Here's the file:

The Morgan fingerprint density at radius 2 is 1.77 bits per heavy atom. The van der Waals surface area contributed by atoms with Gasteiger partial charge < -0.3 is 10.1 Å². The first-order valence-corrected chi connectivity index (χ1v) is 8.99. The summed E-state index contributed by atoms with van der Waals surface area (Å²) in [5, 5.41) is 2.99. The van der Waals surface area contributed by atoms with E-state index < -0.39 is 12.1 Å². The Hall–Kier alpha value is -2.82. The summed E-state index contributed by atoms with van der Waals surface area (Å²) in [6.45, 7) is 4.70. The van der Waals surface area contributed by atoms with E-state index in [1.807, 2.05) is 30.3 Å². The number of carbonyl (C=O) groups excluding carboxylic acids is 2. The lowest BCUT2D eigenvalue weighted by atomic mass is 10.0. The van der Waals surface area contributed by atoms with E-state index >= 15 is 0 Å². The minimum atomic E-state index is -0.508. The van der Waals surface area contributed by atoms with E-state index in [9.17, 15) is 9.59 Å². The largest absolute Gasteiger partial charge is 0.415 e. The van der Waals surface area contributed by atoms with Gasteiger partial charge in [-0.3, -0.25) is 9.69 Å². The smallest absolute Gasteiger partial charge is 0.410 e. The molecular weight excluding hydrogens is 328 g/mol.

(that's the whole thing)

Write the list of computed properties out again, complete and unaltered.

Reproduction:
The Morgan fingerprint density at radius 2 is 1.77 bits per heavy atom. The van der Waals surface area contributed by atoms with Gasteiger partial charge < -0.3 is 10.1 Å². The first-order valence-corrected chi connectivity index (χ1v) is 8.99. The summed E-state index contributed by atoms with van der Waals surface area (Å²) in [5, 5.41) is 2.99. The van der Waals surface area contributed by atoms with E-state index < -0.39 is 12.1 Å². The Hall–Kier alpha value is -2.82. The summed E-state index contributed by atoms with van der Waals surface area (Å²) in [6.45, 7) is 4.70. The van der Waals surface area contributed by atoms with E-state index in [1.807, 2.05) is 30.3 Å². The number of carbonyl (C=O) groups excluding carboxylic acids is 2. The lowest BCUT2D eigenvalue weighted by atomic mass is 10.0. The van der Waals surface area contributed by atoms with E-state index >= 15 is 0 Å². The minimum atomic E-state index is -0.508. The van der Waals surface area contributed by atoms with E-state index in [9.17, 15) is 9.59 Å². The largest absolute Gasteiger partial charge is 0.415 e. The van der Waals surface area contributed by atoms with Gasteiger partial charge in [-0.3, -0.25) is 9.69 Å². The smallest absolute Gasteiger partial charge is 0.410 e. The molecular weight excluding hydrogens is 328 g/mol.